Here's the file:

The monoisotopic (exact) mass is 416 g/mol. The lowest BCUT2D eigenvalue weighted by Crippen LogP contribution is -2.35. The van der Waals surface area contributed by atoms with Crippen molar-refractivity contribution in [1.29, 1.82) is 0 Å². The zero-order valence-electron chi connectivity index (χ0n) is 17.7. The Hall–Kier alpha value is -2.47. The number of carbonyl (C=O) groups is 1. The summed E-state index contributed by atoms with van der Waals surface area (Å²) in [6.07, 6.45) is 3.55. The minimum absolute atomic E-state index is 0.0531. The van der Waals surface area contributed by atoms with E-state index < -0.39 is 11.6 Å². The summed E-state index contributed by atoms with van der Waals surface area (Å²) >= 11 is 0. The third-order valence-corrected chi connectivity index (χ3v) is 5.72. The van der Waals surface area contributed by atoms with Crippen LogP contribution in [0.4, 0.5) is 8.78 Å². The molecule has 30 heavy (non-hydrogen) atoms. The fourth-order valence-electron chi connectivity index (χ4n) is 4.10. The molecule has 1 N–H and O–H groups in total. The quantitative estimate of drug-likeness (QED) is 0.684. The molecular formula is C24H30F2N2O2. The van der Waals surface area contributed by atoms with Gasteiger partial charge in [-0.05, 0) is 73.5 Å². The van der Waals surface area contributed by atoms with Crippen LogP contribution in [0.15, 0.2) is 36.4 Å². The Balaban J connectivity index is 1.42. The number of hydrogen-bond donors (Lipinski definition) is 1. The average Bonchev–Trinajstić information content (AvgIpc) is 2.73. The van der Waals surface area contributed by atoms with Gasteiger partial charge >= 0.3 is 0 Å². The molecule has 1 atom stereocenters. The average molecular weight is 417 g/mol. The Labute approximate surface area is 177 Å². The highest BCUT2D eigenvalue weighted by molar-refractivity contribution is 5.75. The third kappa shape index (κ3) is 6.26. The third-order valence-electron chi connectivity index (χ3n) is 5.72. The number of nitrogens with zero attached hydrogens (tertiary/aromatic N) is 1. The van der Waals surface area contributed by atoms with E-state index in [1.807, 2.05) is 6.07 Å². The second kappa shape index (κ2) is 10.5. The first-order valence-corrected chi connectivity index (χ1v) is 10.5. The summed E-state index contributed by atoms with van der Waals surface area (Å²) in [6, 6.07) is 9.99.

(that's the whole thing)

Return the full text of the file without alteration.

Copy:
The monoisotopic (exact) mass is 416 g/mol. The lowest BCUT2D eigenvalue weighted by Crippen LogP contribution is -2.35. The van der Waals surface area contributed by atoms with Crippen molar-refractivity contribution in [1.29, 1.82) is 0 Å². The zero-order valence-electron chi connectivity index (χ0n) is 17.7. The Hall–Kier alpha value is -2.47. The number of carbonyl (C=O) groups is 1. The summed E-state index contributed by atoms with van der Waals surface area (Å²) in [6.07, 6.45) is 3.55. The minimum absolute atomic E-state index is 0.0531. The van der Waals surface area contributed by atoms with E-state index < -0.39 is 11.6 Å². The summed E-state index contributed by atoms with van der Waals surface area (Å²) >= 11 is 0. The third-order valence-corrected chi connectivity index (χ3v) is 5.72. The van der Waals surface area contributed by atoms with Crippen LogP contribution in [0.4, 0.5) is 8.78 Å². The molecule has 30 heavy (non-hydrogen) atoms. The fourth-order valence-electron chi connectivity index (χ4n) is 4.10. The molecule has 1 N–H and O–H groups in total. The quantitative estimate of drug-likeness (QED) is 0.684. The molecular formula is C24H30F2N2O2. The van der Waals surface area contributed by atoms with Gasteiger partial charge in [-0.05, 0) is 73.5 Å². The van der Waals surface area contributed by atoms with Crippen LogP contribution in [0.15, 0.2) is 36.4 Å². The Balaban J connectivity index is 1.42. The number of hydrogen-bond donors (Lipinski definition) is 1. The average Bonchev–Trinajstić information content (AvgIpc) is 2.73. The van der Waals surface area contributed by atoms with Gasteiger partial charge >= 0.3 is 0 Å². The molecule has 1 atom stereocenters. The average molecular weight is 417 g/mol. The Labute approximate surface area is 177 Å². The highest BCUT2D eigenvalue weighted by molar-refractivity contribution is 5.75. The third kappa shape index (κ3) is 6.26. The third-order valence-electron chi connectivity index (χ3n) is 5.72. The number of nitrogens with zero attached hydrogens (tertiary/aromatic N) is 1. The van der Waals surface area contributed by atoms with E-state index in [1.807, 2.05) is 6.07 Å². The second kappa shape index (κ2) is 10.5. The first-order valence-corrected chi connectivity index (χ1v) is 10.5. The summed E-state index contributed by atoms with van der Waals surface area (Å²) in [6, 6.07) is 9.99.